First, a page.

Australia: A Ranger Placement Game

“All I know is that, of the ten deadliest anything in the world, seven of them are in Australia.”

This was my contribution towards determining the start player for Australia, a board game involving troops of rangers who have been assigned to carry out various conservation and industrialization projects in 1920s Australia.  This is a fairly simple worker placement game for two to five players, with the unique rule that whoever thinks he knows most about Australia starts the game.

Each player gets a little aeroplane, some number of ranges (between 10 and 20, depending on how many people are playing), and draws two cards. The cards are in four piles, face up; each one has a color and shows between one and four rangers, plus between zero and three points, such that the number of coins plus rangers adds up to four.

Each turn, you get two actions, which can be the same. Action one is moving your aeroplane; when you first put it into play it can go anywhere on the board, but after that you have to move it to an adjacent region. You need a plane present to play or pick up rangers, which is pretty much the entire game.

Every area of the map has two counters on it: one, the industrialization counter, is face down, and has a number on it. The other, conservation, is the same in every tile. When a plane moves into the region for the first time, the industrialization counter is flipped face up. Scoring is simple: each region has circles around the edges (which it shares with neighboring regions) where rangers can be placed. If every circle in a region contains at least one ranger, then the conservation token is scored. If the total number of rangers in the region is exactly equal to the number on the conservation token, then it is scored. However, there’s a nice little twist to keep people paying attention: scoring is optional. If you don’t notice that you can score a region on your turn, your opponent might go and score it on his!

Scoring is again pretty simple: whoever scores the region gets 3 points, and then every ranger in the region scores a point for its owner; rangers on boats (that is, ocean circles) score double. In the full game, the tiles are also used to determine when to score the windmill, which adds a bit more strategy.

So how do you place workers? The second possible action is playing a card, which must be the same color as the region; you can also pay 3 coins to treat another card as if it was the correct color. You then take any money shown on the card, and play up to as many rangers as it shows (provided you have enough left in your supply). Finally, you draw another card to replace the one you just played; up until the end of the game, you’ll always have two cards in hand. Run out of rangers? For another action, you can pick up up to four rangers from the region your plane is in and return them to your supply.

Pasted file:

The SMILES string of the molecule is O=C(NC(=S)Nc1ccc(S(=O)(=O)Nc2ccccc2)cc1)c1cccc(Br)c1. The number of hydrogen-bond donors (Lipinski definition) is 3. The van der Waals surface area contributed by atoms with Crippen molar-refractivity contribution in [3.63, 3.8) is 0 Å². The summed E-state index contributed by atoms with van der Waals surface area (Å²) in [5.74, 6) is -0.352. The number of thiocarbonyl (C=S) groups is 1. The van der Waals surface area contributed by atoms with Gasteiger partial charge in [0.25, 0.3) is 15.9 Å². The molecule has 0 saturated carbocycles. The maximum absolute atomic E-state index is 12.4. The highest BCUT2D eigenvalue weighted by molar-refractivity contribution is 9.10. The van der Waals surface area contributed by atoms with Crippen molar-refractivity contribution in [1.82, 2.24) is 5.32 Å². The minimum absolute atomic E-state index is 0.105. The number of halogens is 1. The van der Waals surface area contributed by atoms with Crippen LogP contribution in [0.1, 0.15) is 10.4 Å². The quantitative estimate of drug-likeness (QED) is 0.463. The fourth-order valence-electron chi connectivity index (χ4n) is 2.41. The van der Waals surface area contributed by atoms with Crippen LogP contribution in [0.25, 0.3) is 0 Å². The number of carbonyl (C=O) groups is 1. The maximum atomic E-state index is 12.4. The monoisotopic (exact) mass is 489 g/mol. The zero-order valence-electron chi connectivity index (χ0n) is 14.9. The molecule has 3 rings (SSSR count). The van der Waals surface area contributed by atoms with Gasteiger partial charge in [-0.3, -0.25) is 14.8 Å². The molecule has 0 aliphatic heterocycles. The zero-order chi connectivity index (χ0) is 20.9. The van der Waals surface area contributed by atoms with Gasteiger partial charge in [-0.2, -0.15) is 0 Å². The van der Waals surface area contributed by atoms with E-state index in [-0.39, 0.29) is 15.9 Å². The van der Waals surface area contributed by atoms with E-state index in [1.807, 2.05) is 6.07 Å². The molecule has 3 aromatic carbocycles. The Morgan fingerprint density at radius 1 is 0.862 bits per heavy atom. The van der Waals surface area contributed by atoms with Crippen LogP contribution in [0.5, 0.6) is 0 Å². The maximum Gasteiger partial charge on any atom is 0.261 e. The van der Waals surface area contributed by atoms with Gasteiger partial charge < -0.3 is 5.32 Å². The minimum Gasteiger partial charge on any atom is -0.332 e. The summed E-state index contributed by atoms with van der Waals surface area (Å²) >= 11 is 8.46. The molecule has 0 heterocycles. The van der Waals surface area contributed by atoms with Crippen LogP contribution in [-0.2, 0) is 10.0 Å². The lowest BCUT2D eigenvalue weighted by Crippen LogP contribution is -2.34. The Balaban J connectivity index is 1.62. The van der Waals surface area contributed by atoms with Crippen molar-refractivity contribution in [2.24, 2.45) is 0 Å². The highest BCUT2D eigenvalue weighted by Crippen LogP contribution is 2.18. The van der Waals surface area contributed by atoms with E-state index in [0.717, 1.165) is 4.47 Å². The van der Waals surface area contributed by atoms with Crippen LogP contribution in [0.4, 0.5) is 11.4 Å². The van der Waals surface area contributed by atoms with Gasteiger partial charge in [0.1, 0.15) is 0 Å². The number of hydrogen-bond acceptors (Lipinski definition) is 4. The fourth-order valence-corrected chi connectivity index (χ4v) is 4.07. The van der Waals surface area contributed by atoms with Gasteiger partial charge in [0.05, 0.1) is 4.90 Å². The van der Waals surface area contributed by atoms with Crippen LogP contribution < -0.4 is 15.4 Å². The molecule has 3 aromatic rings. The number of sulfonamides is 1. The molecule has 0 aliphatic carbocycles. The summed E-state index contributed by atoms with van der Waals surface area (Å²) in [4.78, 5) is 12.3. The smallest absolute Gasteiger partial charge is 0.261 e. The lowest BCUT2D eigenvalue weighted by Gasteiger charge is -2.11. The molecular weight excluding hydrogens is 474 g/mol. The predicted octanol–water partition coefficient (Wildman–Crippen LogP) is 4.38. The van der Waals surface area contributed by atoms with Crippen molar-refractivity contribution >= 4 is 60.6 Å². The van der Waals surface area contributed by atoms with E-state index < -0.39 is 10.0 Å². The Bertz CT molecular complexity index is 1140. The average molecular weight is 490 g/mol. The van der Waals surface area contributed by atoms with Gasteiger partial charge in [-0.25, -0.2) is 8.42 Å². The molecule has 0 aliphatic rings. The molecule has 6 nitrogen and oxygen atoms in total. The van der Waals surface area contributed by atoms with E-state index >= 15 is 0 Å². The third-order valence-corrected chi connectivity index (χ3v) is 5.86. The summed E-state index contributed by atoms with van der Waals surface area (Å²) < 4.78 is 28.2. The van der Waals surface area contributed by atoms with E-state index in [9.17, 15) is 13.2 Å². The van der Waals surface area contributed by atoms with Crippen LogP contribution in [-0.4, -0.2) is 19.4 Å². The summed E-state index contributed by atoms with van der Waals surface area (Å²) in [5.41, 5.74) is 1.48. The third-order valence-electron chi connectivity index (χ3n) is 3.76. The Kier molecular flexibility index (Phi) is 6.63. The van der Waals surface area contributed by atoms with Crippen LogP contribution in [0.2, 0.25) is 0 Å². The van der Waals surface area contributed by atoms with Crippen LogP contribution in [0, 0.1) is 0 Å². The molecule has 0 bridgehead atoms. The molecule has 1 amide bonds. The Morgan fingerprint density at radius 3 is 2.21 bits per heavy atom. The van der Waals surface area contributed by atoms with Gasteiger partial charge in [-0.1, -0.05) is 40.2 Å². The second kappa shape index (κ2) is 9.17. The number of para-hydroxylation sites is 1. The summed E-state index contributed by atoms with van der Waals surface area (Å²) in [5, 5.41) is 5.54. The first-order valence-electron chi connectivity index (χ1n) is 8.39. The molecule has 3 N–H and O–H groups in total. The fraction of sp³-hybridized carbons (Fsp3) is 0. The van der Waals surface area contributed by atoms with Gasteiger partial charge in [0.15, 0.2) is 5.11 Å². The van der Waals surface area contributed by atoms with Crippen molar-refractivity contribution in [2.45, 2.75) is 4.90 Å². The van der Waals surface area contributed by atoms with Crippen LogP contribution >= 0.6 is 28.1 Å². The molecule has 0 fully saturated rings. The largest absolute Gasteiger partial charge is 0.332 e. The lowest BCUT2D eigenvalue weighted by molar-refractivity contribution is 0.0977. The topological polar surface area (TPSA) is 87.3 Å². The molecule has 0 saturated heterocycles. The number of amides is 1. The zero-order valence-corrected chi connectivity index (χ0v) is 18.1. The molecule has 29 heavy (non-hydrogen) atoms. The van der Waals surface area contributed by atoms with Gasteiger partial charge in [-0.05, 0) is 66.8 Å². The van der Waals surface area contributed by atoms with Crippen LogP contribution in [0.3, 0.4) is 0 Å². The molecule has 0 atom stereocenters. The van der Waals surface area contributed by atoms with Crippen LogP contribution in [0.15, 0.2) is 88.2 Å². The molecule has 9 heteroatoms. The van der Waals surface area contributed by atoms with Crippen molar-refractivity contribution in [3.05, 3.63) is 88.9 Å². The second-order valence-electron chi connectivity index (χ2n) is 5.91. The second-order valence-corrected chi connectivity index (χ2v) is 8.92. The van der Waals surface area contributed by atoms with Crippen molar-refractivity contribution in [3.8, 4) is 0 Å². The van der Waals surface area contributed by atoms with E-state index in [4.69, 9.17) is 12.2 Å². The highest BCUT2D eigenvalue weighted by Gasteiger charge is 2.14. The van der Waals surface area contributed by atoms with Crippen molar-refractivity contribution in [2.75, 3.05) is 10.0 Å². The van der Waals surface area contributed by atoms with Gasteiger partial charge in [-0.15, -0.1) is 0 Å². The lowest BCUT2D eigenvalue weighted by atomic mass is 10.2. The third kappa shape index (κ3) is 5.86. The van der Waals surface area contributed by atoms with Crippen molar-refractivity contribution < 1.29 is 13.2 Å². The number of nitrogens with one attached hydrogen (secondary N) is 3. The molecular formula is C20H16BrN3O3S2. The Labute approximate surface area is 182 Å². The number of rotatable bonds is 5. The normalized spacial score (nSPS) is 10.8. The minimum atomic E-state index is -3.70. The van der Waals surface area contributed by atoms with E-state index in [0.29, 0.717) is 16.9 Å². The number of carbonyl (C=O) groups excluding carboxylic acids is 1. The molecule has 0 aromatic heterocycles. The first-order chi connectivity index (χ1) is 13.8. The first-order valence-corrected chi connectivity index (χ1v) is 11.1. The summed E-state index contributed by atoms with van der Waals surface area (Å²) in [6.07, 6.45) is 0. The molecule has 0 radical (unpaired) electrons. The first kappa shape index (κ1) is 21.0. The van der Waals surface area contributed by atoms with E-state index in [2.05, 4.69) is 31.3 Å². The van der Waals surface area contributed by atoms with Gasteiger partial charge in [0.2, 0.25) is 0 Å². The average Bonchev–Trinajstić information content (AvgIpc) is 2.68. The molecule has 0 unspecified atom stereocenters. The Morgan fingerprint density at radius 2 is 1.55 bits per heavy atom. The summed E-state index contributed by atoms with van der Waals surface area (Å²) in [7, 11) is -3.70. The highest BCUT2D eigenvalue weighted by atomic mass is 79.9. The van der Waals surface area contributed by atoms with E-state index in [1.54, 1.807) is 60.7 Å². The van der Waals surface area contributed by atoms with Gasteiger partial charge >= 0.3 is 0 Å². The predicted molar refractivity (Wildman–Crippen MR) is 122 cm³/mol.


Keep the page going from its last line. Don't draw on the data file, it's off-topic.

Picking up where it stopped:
What makes the game tricky is that, while you want to have as many rangers as possible present in each scoring, your total number is pretty limited so you can run out quickly.  If you don’t have time to go over and pick up some of the rangers you previously deployed, you can spend $4 to parachute one of your rangers to another location. Of course, every coin is worth a point at the end of the game..

The game ends when the draw decks have all been exhausted and one player is out of cards; since cards can also be discarded for two points, this tends to happen pretty quickly once the decks run out. The windmill is scored again, and whoever has the most points wins the game.

This is the type of game that I like to play occasionally (which has generally meant once every couple of years), but wouldn’t want to play a lot. It’s easy to teach and plays quickly, but there’s not really a whole lot of strategy there; you’re basically looking for a chance to score multiple tiles in one action, for as many points as possible. It can’t compare to a strong worker placement game like Caylus, but it’s a reasonably good introduction to the concept.

My advice? Try before you buy.

See author on Google+

Leave a Reply

Your email address will not be published. Required fields are marked *


You may use these HTML tags and attributes: <a href="" title=""> <abbr title=""> <acronym title=""> <b> <blockquote cite=""> <cite> <code> <del datetime=""> <em> <i> <q cite=""> <strike> <strong>